From The Post-Standard:
Dick Vitale, via Twitter: "Wesley Johnson will fit in perfectly with Minn.-I believe he is redy to star n be the Rookie of the year!"
“It would be fun playing with Jonny,” he admitted. “We used to talk before he left school that he wanted to come back for his junior year and play with me rather than go in the draft. But to tell you the truth, if I went to the Timberwolves, I’d be kind of hurting. I’d be back in the cold, so I don’t know. Minnesota would be kind of rough for me.”
David Kahn and the Wolves weren't buying it. Go ahead, they said, take Johnson. We'll just take somebody else. Of course, the Nets didn't. They took Derrick Favors. Then Kahn got his man, a guy who can score from the wing, in Johnson. Soon to be 23, Johnson's only downside is that he might get creaky before the Wolves turn it around. He's old for a rookie. Otherwise, he fills a position of real need and is considered low maintenance.
"There wasn't a dance," Kahn insisted afterward. "Tuesday morning I called Rod and told him we are not interested in flopping picks. For us, it wasn't the right thing to do. We're not interested."
That's when the stories about Jersey being interested in Johnson began making the rounds. Kahn and his staff decided that if the Nets somehow did take Johnson, which would have been really dumb, the Wolves would take Favors. But by draft day, he was sure Johnson would be there for the taking.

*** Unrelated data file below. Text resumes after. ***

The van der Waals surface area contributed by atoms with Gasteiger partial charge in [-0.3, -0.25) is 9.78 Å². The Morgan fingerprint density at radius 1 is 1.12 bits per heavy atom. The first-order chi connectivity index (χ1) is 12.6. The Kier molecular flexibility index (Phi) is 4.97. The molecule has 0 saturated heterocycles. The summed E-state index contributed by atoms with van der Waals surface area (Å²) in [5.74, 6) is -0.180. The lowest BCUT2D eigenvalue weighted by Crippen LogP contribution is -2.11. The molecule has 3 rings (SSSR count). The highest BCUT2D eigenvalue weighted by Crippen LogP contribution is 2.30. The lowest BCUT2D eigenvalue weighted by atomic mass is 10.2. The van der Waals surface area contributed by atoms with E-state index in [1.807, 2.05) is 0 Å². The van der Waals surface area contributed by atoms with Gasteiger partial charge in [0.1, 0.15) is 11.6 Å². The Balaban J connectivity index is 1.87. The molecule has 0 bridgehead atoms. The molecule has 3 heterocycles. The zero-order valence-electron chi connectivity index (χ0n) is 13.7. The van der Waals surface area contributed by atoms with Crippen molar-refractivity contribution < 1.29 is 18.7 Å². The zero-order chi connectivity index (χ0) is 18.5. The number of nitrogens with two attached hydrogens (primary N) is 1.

"I know some people say, 'Why not Cousins?'" Kahn said. "To me, it was very simple and it was basketball- related. We spent most of this past season talking about the lack of length and athleticism and speed on our front line, and I didn't feel he would improve those areas. I expect him to be a very fine player in our league.
"We spent many hours talking about him and making sure we explored whether it'd be a fit or not, but at the end of the day we felt Wes was the right thing to do."
The New Jersey Nets floated the notion in the 48 hours before Thursday's draft that they just might take Johnson with the third pick. It apparently was a bit of typical predraft subterfuge designed to get the Wolves to make a deal for the chance to take Johnson, a player they reportedly had fallen for hard.
Though Johnson was the Wolves' top choice, Kahn said the club would have taken Favors if Johnson went to New Jersey.
"We got the player we wanted," Kahn said. "A lot of people around the league felt that Johnson might be the player in the entire draft most ready to play in the league right now."